Coffee Goes Craft

In our May/June Issue, Fred Siggins looked at how Aussie bartenders are updating the espresso martini. The following is an extract from that feature – for the rest, keep an eye out on next week’s newsletter.  

Australia’s dual obsessions with coffee and cocktails continue apace, the two converging into our nation’s favourite tipple, the humble espresso martini. But after twenty years of strict adherence to the 1980s recipe popularised in Australia by waves of ex-pat British bartenders, the coffee drink we love to hate is finally getting an update.

While Eau De Vie’s longstanding Espresso Zabaione is now entrenched as one of the most ‘instagramable’ #cocktails in the world, the rest of us have been a little slow on the uptake, preferring to stick to the combination of fresh espresso, vodka, coffee liqueur and sugar that’s helped us stuff so many pineapples in the till over the years.

But recently we’re seeing an uptick of creativity as our national cocktail is elevated to the status of craft.


At Melbourne’s Black Pearl for example, six months of trial and error has finally led to an espresso martini on tap. The crew at BP wanted to do a tapped version due to the overwhelming popularity of the drink, and a desire to make their most-ordered cocktail faster and more consistent.

According to manager Chris Hysted, they were also “really excited by what we could achieve texturally, and getting the head right was the toughest part.”

“Beer has more protein than coffee and protein is what allows bubbles to hold, so it was difficult to nail. But we did get it right and we’re really happy with the results.

“We had a customer in a couple weeks ago who was a bit skeptical, but once she’d tried it, she said it was like the difference between a shitty airport espresso and the one you get when you come home to Melbourne – we use that line a lot now!”

It is a drink of simple beauty, settling in your coupette as swirls of tiny bubbles coalesce into an ultra creamy head, like storm clouds forming in a Guinness sky. Nutty, fruity and slightly acidic like high cocoa chocolate, it’s drier but also less astringent than the traditional version, as all those tiny bubbles carry every flavour note from the excellent espresso across your palate without a hint of oxidation.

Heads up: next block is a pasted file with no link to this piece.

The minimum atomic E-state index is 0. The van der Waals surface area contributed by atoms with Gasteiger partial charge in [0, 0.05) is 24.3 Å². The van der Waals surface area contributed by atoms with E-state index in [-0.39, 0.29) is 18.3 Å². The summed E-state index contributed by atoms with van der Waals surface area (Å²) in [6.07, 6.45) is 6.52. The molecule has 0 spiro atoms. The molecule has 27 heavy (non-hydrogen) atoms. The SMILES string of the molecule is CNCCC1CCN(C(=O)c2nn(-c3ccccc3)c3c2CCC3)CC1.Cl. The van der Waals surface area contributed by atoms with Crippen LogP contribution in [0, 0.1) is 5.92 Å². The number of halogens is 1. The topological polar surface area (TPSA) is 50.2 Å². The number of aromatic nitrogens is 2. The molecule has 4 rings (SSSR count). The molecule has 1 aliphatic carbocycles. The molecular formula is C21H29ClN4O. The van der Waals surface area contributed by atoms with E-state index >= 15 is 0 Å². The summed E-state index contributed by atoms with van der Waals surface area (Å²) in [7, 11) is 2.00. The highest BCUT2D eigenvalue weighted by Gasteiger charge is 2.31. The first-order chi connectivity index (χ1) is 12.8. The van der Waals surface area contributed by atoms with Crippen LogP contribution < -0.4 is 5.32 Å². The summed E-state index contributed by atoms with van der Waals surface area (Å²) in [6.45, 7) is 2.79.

The Pearl crew are keeping up the quality, and also helping to close the loop, by using waste espresso from Plug Nickel café up the road. Most cafes will always pull two shots at a time, even if they’re only serving one, creating a lot of excellent espresso that usually goes down the drain. And as Hysted says, “they make better stuff than we could ever make anyway.”


The trend towards craft coffee cocktails isn’t isolated to Australia, either. Coffee liqueur brand Tia Maria has recently launched the Tia Maria + Coffee Project Down Under, a global initiative uniting coffee culture and the cocktail hour.

The project aims to bring Bartenders and Baristas together to combine each other’s craft in innovative coffee cocktails that go beyond the iconic Espresso Martini.

Flavio Lasalandra, International Marketing Director at Tia Maria, says, “There’s an increasing love for coffee cocktails, which can be seen at world-class bars in key cocktail cities, while artisan coffee houses are now serving cocktails through the night as a café nightlife culture continues to emerge.

“The bartender and barista play a very similar role so it’s no surprise we’ve brought the two together to drive this new coffee revolution.”


For further evidence that coffee cocktails are more popular than ever, just see the packed out espresso martini festivals recently held in Melbourne and Sydney thanks to Mr. Black, whose brand ambassador Malcolm Gandar says both punters and bartenders are realizing that it doesn’t have to be a shitty drink.

Gander and his team have created a custom cold drip specifically for use in cocktails. “Coffee is either made cold or hot,” he explains. “What most people do is hot brewing like espresso, plungers, etc. and the advantage there is that you can make a lot very quickly.

“The problem is that it oxidizes very quickly too, so from a bar point of view that’s not very helpful. We wanted to replicate the texture and bold flavour of espresso, but do it cold so bars don’t have to worry about it going off. So we do an intense cold brew with a very high coffee to water ratio, and we use a wine press to extract the oils from the grounds.”

According to Gandar, coffee is far from a monolithic flavour, containing over one thousand aromatic compounds (compared with two hundred in wine, for example). As such, there’s a whole world of flavours to explore and match; different coffee pairing with certain spirits much the way you might choose a particular vermouth or garnish to match a specific gin.

Continued next week… 

Send via Email

Leave a comment

Your email address will not be published. Required fields are marked *

Related Articles